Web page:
Proposed US resolution would back global efforts for an immediate and sustained cease-fire in Gaza


UNITED NATIONS (AP) — The United States circulated the final draft of a United Nations Security Council resolution late Thursday that would support international efforts to establish “an immediate and sustained cease-fire” in the Israel-Hamas war as part of a deal to release hostages taken captive during Hamas’ surprise attack on southern Israel on Oct. 7.

No time has been set for a vote, and the draft, obtained by The Associated Press, could still be changed.

The U.S. circulated the initial draft on Feb. 19, a day before it vetoed a widely supported Arab-backed resolution demanding an immediate humanitarian cease-fire in the war in the embattled Gaza Strip, saying it would interfere with negotiations on a deal to free the hostages.

It was the third U.S. veto of a Security Council resolution demanding a cease-fire in Gaza, and has put President Joe Biden’s administration at odds with much of the world, including many allies.

Diplomatic talks have stalled since efforts failed to produce a cease-fire before the start of the Muslim holy month of Ramadan — an informal deadline that passed without any agreement.

The Israeli military said Wednesday it will go ahead with its planned offensive in the southern city of Rafah — where 1.4 million displaced Palestinians have sought safety — and plans to move civilians toward “humanitarian islands” in the center of the territory.

The U.S. draft put “in blue” late Thursday — meaning it is in a form that can be voted on — is the fifth version of the text and makes some key changes.

The initial draft would have underscored that a temporary cease-fire “as soon as practicable” required the release of all hostages, and called for the lifting of all restrictions on the delivery of humanitarian aid. Both of these actions “would help to create the conditions for a sustainable cessation of hostilities,” it said.

The final draft “unequivocally supports international diplomatic efforts to establish an immediate and sustained cease-fire as part of a deal that releases the hostages, and that allows the basis for a more durable peace to alleviate humanitarian suffering” — eliminating the word “temporary.”

It also says that “the window of opportunity created by any cease-fire” should be used to intensify diplomatic efforts to create conditions “for a sustainable cessation of hostilities and lasting peace.”

The initial draft said Israel’s planned major ground offensive into the southern Gaza city of Rafah “should not proceed under current circumstances.” That language disappeared in the final draft. Instead, in an introductory paragraph, the council would emphasize its concern that a ground offensive into Rafah “would result in further harm to civilians and their further displacement, potentially into neighboring countries, and would have serious implications for regional peace and security.”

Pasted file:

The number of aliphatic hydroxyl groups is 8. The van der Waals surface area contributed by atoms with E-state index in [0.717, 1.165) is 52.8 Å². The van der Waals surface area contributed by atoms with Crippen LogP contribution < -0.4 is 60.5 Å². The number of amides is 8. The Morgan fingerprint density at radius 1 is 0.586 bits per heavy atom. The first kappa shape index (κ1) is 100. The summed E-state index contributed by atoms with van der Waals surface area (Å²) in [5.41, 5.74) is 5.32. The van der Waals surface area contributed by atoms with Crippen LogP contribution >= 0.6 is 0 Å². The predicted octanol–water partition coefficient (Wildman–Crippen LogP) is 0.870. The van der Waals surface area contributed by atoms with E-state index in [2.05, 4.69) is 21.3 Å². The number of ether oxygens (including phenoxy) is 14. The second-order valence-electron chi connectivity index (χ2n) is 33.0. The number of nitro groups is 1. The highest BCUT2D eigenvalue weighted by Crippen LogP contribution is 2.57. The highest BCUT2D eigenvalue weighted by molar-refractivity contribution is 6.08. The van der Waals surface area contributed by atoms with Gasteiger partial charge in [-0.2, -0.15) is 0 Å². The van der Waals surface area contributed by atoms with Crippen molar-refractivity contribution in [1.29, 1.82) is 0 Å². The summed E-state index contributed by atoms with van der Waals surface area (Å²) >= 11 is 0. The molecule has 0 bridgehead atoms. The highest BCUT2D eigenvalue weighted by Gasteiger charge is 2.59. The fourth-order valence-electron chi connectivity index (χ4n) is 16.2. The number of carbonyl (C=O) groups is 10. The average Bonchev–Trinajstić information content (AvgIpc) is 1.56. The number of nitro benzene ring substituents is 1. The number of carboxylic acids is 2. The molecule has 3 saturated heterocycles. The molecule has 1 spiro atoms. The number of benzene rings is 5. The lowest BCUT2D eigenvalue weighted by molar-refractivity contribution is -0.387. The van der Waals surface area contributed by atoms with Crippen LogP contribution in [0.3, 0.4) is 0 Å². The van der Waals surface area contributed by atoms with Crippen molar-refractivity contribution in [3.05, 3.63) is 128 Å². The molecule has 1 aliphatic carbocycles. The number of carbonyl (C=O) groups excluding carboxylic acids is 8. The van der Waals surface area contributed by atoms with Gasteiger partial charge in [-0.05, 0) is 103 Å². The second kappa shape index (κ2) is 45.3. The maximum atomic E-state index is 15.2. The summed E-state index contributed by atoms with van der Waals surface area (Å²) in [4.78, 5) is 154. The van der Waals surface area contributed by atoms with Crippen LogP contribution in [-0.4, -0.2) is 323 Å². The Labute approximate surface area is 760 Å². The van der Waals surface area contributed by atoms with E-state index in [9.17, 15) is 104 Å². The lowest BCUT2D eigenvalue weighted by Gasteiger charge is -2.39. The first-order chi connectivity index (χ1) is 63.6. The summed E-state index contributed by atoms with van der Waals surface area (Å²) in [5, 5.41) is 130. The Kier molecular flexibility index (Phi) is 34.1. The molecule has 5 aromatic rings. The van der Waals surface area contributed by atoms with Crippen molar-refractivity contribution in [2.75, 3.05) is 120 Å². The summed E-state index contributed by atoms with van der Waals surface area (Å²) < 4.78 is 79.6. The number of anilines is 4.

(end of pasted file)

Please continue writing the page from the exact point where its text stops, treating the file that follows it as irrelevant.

The final draft “rejects any forced displacement of the civilian population in Gaza in violation of international law.”

Since Oct. 7, more than 31,000 Palestinians have been killed in the Israeli offensive, according to the Gaza Health Ministry, which doesn’t distinguish between civilians and combatants but says about two-thirds of the victims were women and children.

The U.S. draft would demand that all parties comply with international law requiring protection of civilians and “civilian objects,” which include hospitals, schools and homes. The draft would also express the council’s “deep concern about the threat of conflict-inducted famine and epidemics presently facing the civilian population in Gaza, as well as the number of undernourished people,” and the “catastrophic” levels of hunger.

The council would reiterate its demand for “the full, immediate, safe, sustained and unhindered delivery of humanitarian assistance at scale directly to the Palestinian civilian population throughout the Gaza Strip.” The draft says this should be facilitated by using all available routes, including border crossings.

If the resolution is approved, it would for the first time condemn “the Hamas-led attacks of Oct. 7, 2023, as well as its taking and killing of hostages, murder of civilians, and sexual violence including rape” and condemn “its use of civilian infrastructure for military purposes and to hold hostages.” It would also demand that Hamas and other armed groups immediately grant humanitarian access to all remaining hostages.



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